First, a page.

How effective would a meeting
be if attendees couldn’t see properly, couldn’t hear or be
heard clearly, and couldn’t sit in reasonable comfort during
presentations? No matter how dazzling the content or breathtaking
the entertainment, if sight, sound or comfort is impaired,
attendees will remember only the negatives and fill their
evaluation forms with complaints.
With so much of a planner’s focus on
strategy, it’s easy for seating considerations to take a back seat.
Following are descriptions of traditional meeting room set-ups and
tips on how to maximize them.
armless convention chairs are set up in rows, with center and side
aisles. This style is used most often for general sessions or
shorter meetings that do not require taking notes or much, if any,
interaction with presenters. The advantage of theater seating is
that it takes up the least amount of space.
Classroom. Chairs are
lined along 6-foot draped tables. Attendees always prefer having a
table, particularly when they are writing and/or in all-day
sessions. Classroom setups are used most often for lecture-style
meetings for large numbers (30 or more) of attendees. If a room
isn’t large enough to accommodate everyone classroom-style, you can
always do a combination of classroom in the front of the room and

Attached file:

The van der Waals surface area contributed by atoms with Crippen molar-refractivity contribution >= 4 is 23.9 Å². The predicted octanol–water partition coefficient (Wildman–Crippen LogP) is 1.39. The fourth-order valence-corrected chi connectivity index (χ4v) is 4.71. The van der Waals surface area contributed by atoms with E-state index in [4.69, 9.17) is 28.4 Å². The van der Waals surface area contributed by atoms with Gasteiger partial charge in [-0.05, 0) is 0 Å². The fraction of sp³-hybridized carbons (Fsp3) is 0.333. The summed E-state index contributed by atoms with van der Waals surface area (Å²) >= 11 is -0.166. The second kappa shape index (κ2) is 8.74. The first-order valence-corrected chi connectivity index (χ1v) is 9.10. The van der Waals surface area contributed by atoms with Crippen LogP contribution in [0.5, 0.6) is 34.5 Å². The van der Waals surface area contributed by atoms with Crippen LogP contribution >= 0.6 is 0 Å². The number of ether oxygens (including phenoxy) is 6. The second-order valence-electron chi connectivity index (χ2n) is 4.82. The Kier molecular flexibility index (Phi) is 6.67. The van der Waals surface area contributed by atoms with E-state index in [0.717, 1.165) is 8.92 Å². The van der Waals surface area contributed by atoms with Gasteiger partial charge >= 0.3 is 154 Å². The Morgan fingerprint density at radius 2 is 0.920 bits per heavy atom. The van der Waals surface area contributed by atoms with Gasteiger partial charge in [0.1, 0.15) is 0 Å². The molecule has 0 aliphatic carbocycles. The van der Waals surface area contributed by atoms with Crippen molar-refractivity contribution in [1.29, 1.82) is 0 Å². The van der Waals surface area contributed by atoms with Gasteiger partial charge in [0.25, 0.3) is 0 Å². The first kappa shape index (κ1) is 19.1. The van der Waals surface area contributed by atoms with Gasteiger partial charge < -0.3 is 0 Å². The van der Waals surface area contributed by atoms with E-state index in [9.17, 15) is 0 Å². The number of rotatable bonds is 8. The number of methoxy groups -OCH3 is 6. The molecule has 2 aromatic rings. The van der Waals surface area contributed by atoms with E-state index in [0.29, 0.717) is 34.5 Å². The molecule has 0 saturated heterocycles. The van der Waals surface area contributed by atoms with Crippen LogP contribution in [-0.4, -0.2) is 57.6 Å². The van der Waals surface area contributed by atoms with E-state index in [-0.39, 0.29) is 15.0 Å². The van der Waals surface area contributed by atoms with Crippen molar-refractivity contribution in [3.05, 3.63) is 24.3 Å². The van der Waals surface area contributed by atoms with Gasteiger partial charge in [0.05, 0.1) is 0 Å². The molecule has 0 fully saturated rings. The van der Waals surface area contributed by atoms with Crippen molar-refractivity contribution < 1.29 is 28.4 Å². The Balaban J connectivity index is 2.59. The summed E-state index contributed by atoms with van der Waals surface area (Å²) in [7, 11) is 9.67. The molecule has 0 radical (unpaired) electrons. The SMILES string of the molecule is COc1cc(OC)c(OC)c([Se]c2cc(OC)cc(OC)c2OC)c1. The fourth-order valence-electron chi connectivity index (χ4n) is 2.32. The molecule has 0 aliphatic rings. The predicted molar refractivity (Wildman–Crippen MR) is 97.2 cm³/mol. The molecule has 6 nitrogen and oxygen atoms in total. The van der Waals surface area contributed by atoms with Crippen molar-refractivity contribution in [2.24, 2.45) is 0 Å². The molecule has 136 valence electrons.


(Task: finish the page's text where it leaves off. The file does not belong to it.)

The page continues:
theater-style in the back. While flip-top tables often are
available with larger, theater-size chairs (common in a fixed-seat
auditorium), they can be problematic for larger-size and/or
Chevron. This style
can be used in conjunction with a classroom or theater setup.
Chevron simply means the rows are placed at a 45-degree angle
toward the center of the room. While chevron takes up a bit more
space, it allows attendees to see past each other more easily,
reduces neck strain and helps create clear sight lines around
annoying obstructions such as pillars or columns.
U-shape. This style
incorporates 6-foot draped ta-bles plus one or more arced, draped
tables, perfect for small (ideally 30 or fewer attendees),
interactive meetings led by a moderator who stands and moves about
the room. This also works well for A/V presentations.
Hollow square. Four or
more 6-foot draped tables are arranged in a square shape. This
works well for small meetings (30 attendees or fewer) requiring
much interaction. It is similar to the U-shape, but with the
moderator seated at one end. It’s also suitable for meetings with
no moderator and no A/V.
Round or oval table.
One oval or round table is used. This is considered the most
intimate seating arrangement and usually is reserved for small,
intense and long (full- or multiday) board meetings of 12 attendees
Go for Comfort
Ask if there is a choice in the types
of chairs you can use for meetings; also determine if there are
extra charges for the plusher models (such as executive chairs for
board rooms). Most run-of-the-mill conference chairs lack lumbar
support and are not ergonomically correct for events lasting more
than one hour. The longer and more intense the meeting, the more
important the chair.
Most venues have seating software and
will provide a floor plan based upon your specifications. However,
it is always advantageous to be able to prepare your own room
set-up, especially if it will be complicated.
Following are several resources for
seating and floor-plan software: www.certain.com; www.rsvp-seating.com; www.perfecttableplan.com and www.smartdraw.com
(which is a free download).
Louise M. Felsher, CMP,
CMM,is a marketing event consultant based in
California’s Silicon Valley.